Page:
Self-Talk Substitutions For Stress Relief

 Changing the way you think about the stressors you face, the very language you use when you talk to yourself about your life (your self-talk) can have profound effects on your stress levels.  In some cases, changing your self-talk can be as simple as substituting a few words for some similar but more empowering ones.  Here are some simple self-talk substitutions that can help you shift your perspective and minimize stress in your life, in many cases, moving from a place of feeling overwhelmed to a more empowering frame of mind.


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 What makes one situation "exhilarating" and another one "overwhelming"?  That depends largely on us.  One of the most defining features of a stressful situation is that it seems to require more from us than we can give. More patience, more money, more strength--these are things we may be able to acquire, but not without effort.  When we feel that the requirements of a situation exceed our personal resources, our ability to cope, the situation itself becomes infinitely more stressful.  Merely changing the way you perceive a situation--as a "challenge" rather than a "threat"--can be as simple as shifting the language you use in your head, and when you talk to others.  And this subtle shift can help you to feel empowered rather than immobilized by stress. Try it!

Read About The Research Behind The Threat Vs. Challenge Shift



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People often use the word "but" to negate or disqualify what was just said.  This is said in discussions ("I hear what you're saying, but...") as well as in self-talk ("I'd like to be able to do this, but..."), and it can be discouraging to others as well as to ourselves.  Changing the "but" to an "and" is, in many cases, a way to validate what the other person says, but add to it in a way where they might be more inclined to listen.  It can be a shift in self-talk that reminds us to keep possibilities open in our own minds.  It doesn't apply in every situation, but you might be surprised how often this substitution keeps things more positive and open, and diffuses stress.

Read More About Shifting "But" to "And," And Why This Works



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Sometimes we can create stress for ourselves with our expectations.  We expect too much from ourselves and feel inadequate.  Or we compare what is happening in our lives with what we wish were happening in our lives, what we feel we deserve, what we think should happen.  Then what is happening feels even more wrong, ranging from disappointing to overwhelming.  Waiting in traffic, dealing with conflict, shooting for too-high standards (and failing), and handling minor disappointments can all feel more stressful when this isn't what "should" have happened.

A more reasonable strategy is acceptance.  Accept what is rather than what should be, and move from there.  Congratulate yourself on what you are doing well rather than what you should be doing better, and do the same for others.  Accept that some things aren't going to go well (even if right now you think they should), and try to see this as part of the challenge and adventure of life.  If you shift your language from "should" to "could," this all becomes much easier.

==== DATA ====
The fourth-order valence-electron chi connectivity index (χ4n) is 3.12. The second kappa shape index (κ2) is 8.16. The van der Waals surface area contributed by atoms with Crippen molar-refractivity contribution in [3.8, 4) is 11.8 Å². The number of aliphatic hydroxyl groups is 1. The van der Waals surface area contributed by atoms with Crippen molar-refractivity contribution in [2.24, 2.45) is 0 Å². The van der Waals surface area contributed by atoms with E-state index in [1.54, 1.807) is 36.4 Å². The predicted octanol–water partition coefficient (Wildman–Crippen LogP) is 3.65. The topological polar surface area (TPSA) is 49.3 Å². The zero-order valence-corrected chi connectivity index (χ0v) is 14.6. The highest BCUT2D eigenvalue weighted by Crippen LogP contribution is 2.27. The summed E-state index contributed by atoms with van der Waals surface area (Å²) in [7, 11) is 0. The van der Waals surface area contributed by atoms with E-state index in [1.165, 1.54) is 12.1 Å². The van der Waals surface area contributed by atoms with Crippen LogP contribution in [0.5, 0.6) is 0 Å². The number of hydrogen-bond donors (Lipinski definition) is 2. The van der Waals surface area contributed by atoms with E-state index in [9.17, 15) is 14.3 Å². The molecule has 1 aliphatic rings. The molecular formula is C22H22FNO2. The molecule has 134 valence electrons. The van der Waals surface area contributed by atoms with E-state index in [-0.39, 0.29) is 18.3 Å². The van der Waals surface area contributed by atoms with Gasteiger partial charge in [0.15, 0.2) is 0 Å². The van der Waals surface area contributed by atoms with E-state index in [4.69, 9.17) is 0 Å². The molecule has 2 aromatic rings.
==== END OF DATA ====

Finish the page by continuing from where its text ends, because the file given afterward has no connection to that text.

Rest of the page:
Read more about cutting down on the "should"s in life.



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Anyone familiar with improv knows that one of the fundamental "rules" of this fluid art form is to always say "yes" to what is presented, and to add onto it: the motto is "yes, and..."  This comes in handy when dealing with those challenges in life that we'd prefer we weren't presented with. The "Serenity Prayer" that has brought peace to so many people, particularly those who are dealing with the major challenges of addiction recovery, focuses on being able to accept what cannot be changed (along with changing what can be changed, and knowing the difference).  This is because fighting against what cannot be changed is a demoralizing waste of effort, and can compound stress.  Saying "yes, and..." instead of "oh, no," does two things: it brings a subtle attitude of acceptance, and it shifts the focus onto what's next.  It moves us out of feeling "stuck," and into acceptance, and it moves us into a focus on changing what is possibly changed.  This may not be something that you say aloud automatically when faced with an unexpected challenge, but if you find yourself thinking, "oh, no," replacing the thought with a purposeful, "yes, and..." can move you to a better place.

Read More About Acceptance For Stress Relief


Change "Can't" To...

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 “Won’t,” “would rather not,” or “might.”  Examples?  When thinking of something you don’t have time for in your life, or something you’d rather eliminate, replace “I can’t do this,” with, “I won’t do this.”  I won’t add one more thing to my too-full schedule.  I won’t put up with this difficult person right now.  As in, "I choose not to."  (In most situations, we feel less stressed when we realize we have a choice.)

You can even change "can't" to "can," when it's in the context of "I can't stand this."  Most of the time, when you're feeling you can't endure something, you actually can; you would just greatly prefer not to.  You may need to make adjustments: you may need to set boundaries to make it easier to deal with a difficult person, take breaks and restructure your day and attitude to endure a stressful job, or focus more on the present moment (practice mindfulness) to deal with an overwhelming situation you face that can't be changed.  If you find yourself thinking you "can't stand" something, consider a change in perspective, and decide if you actually can.  Then you'll start recognizing more and more ways to do so. 

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